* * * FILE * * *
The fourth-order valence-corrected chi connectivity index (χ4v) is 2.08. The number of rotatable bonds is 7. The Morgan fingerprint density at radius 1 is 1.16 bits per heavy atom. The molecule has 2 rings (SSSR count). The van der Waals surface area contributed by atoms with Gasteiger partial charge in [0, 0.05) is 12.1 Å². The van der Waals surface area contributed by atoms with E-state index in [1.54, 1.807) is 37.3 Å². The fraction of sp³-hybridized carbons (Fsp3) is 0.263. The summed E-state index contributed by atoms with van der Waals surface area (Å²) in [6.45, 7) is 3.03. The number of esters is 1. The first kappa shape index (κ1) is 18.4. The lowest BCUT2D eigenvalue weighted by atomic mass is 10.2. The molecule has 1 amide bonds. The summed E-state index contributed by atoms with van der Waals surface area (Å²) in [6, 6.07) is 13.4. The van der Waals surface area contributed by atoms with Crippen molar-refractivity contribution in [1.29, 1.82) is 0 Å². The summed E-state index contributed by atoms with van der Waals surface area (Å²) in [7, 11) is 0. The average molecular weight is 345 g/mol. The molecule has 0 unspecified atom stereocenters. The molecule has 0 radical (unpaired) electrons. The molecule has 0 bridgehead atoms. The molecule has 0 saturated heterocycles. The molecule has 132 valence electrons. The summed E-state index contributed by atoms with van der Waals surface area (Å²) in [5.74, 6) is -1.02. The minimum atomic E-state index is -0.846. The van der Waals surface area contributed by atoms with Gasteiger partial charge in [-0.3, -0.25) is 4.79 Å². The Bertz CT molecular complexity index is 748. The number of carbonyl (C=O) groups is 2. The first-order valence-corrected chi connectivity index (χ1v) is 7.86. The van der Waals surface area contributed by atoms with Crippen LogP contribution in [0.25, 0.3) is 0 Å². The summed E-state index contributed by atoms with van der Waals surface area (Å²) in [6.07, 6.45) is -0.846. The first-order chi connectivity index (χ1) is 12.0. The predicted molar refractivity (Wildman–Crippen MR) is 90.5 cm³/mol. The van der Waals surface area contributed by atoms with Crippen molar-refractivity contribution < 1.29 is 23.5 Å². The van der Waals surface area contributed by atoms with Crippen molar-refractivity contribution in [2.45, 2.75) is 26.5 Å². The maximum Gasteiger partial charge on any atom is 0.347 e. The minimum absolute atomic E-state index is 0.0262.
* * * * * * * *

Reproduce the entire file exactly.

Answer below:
The fourth-order valence-corrected chi connectivity index (χ4v) is 2.08. The number of rotatable bonds is 7. The Morgan fingerprint density at radius 1 is 1.16 bits per heavy atom. The molecule has 2 rings (SSSR count). The van der Waals surface area contributed by atoms with Gasteiger partial charge in [0, 0.05) is 12.1 Å². The van der Waals surface area contributed by atoms with E-state index in [1.54, 1.807) is 37.3 Å². The fraction of sp³-hybridized carbons (Fsp3) is 0.263. The summed E-state index contributed by atoms with van der Waals surface area (Å²) in [6.45, 7) is 3.03. The number of esters is 1. The first kappa shape index (κ1) is 18.4. The lowest BCUT2D eigenvalue weighted by atomic mass is 10.2. The molecule has 1 amide bonds. The summed E-state index contributed by atoms with van der Waals surface area (Å²) in [6, 6.07) is 13.4. The van der Waals surface area contributed by atoms with Crippen molar-refractivity contribution in [1.29, 1.82) is 0 Å². The summed E-state index contributed by atoms with van der Waals surface area (Å²) in [7, 11) is 0. The average molecular weight is 345 g/mol. The molecule has 0 unspecified atom stereocenters. The molecule has 0 radical (unpaired) electrons. The molecule has 0 bridgehead atoms. The molecule has 0 saturated heterocycles. The molecule has 132 valence electrons. The summed E-state index contributed by atoms with van der Waals surface area (Å²) in [5.74, 6) is -1.02. The minimum atomic E-state index is -0.846. The van der Waals surface area contributed by atoms with Gasteiger partial charge in [-0.3, -0.25) is 4.79 Å². The Bertz CT molecular complexity index is 748. The number of carbonyl (C=O) groups is 2. The first-order valence-corrected chi connectivity index (χ1v) is 7.86. The van der Waals surface area contributed by atoms with Crippen LogP contribution in [0.25, 0.3) is 0 Å². The summed E-state index contributed by atoms with van der Waals surface area (Å²) in [6.07, 6.45) is -0.846. The first-order chi connectivity index (χ1) is 12.0. The predicted molar refractivity (Wildman–Crippen MR) is 90.5 cm³/mol. The van der Waals surface area contributed by atoms with Crippen molar-refractivity contribution < 1.29 is 23.5 Å². The van der Waals surface area contributed by atoms with Crippen molar-refractivity contribution in [2.45, 2.75) is 26.5 Å². The maximum Gasteiger partial charge on any atom is 0.347 e. The minimum absolute atomic E-state index is 0.0262.